If you have ever been tempted to purchase one of those seed packages promising an instant meadow garden, you will benefit from doing a little research first. One of the sources you might consult is Sowing Beauty—Designing Flowering Meadows from Seed by James Hitchmough. Professor Hitchmough heads the Department of Landscape Architecture at Sheffield University in the United Kingdom. In Sowing Beauty, he shares what he has learned about growing meadow and meadow-like gardens from seed based on 30 years of university research and practical applications in public and private settings. Even though Hitchmough’s research and many of the gardens he has designed and implemented are located outside Plant Hardiness Zone 7, many of the technical issues he addresses such as seed mixes, sowing techniques, and maintenance are applicable anywhere.
Sowing Beauty starts by describing the many types of meadow gardens found across the globe and the characteristics of each. Next it discusses “selecting the right plant for the right place” (what Hitchmough calls “developing an ecologically informed planting concept”). He covers site analysis (e.g. sun, shade, soil PH, user objectives) and matching plants to local growing conditions. The book also highlights other factors that impact the ultimate success of a meadow planting, including plant size and shape, methods of spreading, flowering duration and capacity to support native animal biodiversity.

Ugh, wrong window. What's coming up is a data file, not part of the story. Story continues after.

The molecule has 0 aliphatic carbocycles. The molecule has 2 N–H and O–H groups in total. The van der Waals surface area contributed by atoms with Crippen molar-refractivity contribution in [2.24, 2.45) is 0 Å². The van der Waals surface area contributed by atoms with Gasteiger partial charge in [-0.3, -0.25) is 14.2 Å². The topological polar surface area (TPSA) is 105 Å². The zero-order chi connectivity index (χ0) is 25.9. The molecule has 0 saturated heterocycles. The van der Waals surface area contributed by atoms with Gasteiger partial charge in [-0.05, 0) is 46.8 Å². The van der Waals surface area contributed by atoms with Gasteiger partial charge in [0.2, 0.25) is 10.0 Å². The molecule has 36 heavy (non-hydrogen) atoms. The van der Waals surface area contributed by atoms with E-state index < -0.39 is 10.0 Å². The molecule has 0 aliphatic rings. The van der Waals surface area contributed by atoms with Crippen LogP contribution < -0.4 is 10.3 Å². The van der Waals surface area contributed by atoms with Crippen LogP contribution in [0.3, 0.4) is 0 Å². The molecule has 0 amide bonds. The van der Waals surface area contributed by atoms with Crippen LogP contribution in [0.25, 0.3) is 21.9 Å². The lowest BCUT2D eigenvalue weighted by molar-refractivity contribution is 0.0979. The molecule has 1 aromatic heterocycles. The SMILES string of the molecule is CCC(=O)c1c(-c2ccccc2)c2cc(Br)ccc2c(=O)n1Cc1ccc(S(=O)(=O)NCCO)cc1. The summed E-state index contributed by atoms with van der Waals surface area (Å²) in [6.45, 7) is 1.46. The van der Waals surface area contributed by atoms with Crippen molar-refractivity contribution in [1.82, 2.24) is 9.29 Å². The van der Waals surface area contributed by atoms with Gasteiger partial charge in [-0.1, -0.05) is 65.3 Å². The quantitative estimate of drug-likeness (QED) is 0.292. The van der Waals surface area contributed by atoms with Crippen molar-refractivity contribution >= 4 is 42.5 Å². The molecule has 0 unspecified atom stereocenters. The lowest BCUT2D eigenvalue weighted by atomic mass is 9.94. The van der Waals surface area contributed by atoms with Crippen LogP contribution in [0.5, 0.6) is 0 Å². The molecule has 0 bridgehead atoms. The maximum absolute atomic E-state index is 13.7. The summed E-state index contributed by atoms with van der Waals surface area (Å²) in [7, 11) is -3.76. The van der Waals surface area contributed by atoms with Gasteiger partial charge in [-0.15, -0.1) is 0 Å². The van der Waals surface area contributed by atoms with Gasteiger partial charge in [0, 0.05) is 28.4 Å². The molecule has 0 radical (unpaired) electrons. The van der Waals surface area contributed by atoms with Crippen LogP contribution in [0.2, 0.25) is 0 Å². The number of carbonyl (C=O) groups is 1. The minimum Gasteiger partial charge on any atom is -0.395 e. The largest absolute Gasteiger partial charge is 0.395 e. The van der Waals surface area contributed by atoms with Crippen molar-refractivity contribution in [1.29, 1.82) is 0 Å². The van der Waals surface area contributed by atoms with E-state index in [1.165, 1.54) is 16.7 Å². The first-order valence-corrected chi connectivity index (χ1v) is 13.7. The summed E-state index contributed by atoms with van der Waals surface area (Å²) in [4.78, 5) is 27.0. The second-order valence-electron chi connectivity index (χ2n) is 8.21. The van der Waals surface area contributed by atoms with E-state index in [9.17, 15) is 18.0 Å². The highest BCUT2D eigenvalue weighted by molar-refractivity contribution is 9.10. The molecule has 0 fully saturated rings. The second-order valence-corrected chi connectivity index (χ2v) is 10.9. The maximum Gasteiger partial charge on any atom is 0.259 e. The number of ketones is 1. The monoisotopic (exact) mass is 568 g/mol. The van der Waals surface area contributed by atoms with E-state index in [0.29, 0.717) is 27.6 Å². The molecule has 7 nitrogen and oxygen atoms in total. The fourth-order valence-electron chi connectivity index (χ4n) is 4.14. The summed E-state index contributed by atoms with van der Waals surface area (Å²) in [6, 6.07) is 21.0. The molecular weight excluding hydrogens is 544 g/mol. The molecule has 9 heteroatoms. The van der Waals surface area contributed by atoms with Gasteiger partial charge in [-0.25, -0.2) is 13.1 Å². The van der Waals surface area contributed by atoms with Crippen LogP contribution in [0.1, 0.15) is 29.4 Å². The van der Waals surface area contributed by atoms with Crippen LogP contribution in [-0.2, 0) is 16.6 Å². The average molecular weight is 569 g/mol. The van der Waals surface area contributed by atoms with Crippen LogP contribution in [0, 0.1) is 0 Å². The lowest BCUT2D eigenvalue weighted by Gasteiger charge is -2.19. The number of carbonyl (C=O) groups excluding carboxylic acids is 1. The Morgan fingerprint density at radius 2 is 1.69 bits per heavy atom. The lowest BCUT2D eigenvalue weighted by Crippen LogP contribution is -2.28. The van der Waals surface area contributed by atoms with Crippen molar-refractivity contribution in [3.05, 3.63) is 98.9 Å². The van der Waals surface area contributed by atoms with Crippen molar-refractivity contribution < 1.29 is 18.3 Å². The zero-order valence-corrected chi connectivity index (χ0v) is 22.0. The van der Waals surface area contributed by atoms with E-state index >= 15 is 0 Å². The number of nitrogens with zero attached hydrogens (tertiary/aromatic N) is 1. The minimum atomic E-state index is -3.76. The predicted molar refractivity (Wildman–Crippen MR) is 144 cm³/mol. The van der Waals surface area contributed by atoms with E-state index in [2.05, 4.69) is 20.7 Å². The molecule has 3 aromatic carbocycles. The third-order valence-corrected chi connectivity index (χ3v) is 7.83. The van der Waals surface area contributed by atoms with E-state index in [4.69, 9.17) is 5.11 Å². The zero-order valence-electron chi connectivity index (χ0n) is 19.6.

The following chapters cover the technical aspects of creating meadow gardens, starting with seed mixes (your own or commercial) and moving through site preparation, when and how to sow, and short- and long-term maintenance, which is critical for managing weeds. The book also includes practical tools. For example, there are sample decision-making tables for deciding what to plant and how many seedlings or plants are needed per square meter of garden. Another table lists (for 600 varieties of plants) the number of plants likely to grow from a set amount of seed under different watering conditions and how palatable the plants are to slugs. (Slugs can be devastating to certain meadow garden plants).
Sowing Beauty concludes with a series of case studies of sown prairies, meadows, and steppe plantings, including several using North American prairie plant communities. Each case study describes the history and design approach to the planting, lists the plants used—whether seed mixes or actual plants—and explains what worked, what did not, and why. The photographs showing the various stages of the gardens over time are particularly interesting. There is also an extensive reference section which includes a metric conversion chart (all the measurements in Sowing Beauty are metric) and a list of seed sources both within and outside the United States.
Sowing Beauty is not the only book a Mid-Atlantic gardener might want to consult before attempting to plant a meadow garden. However, it would be a significant resource (and reality check) for anyone interested in creating a sustainable meadow garden from seed.
Sowing Beauty (Timberline Press, 2017) is available from its publisher and national booksellers. The list price is $39.95.
Local meadow gardens open to the public include the André Bluemel Meadow at River Farm, home of the American Horticultural Society in Alexandria, Virginia and the Meadow Project in the “dimple” in front of the Filene Center Box Office at Wolf Trap National Park for the Performing Arts.
Stay tuned to this site for a future article on the Meadow Garden at Longwood Gardens located in Kennett Square, PA.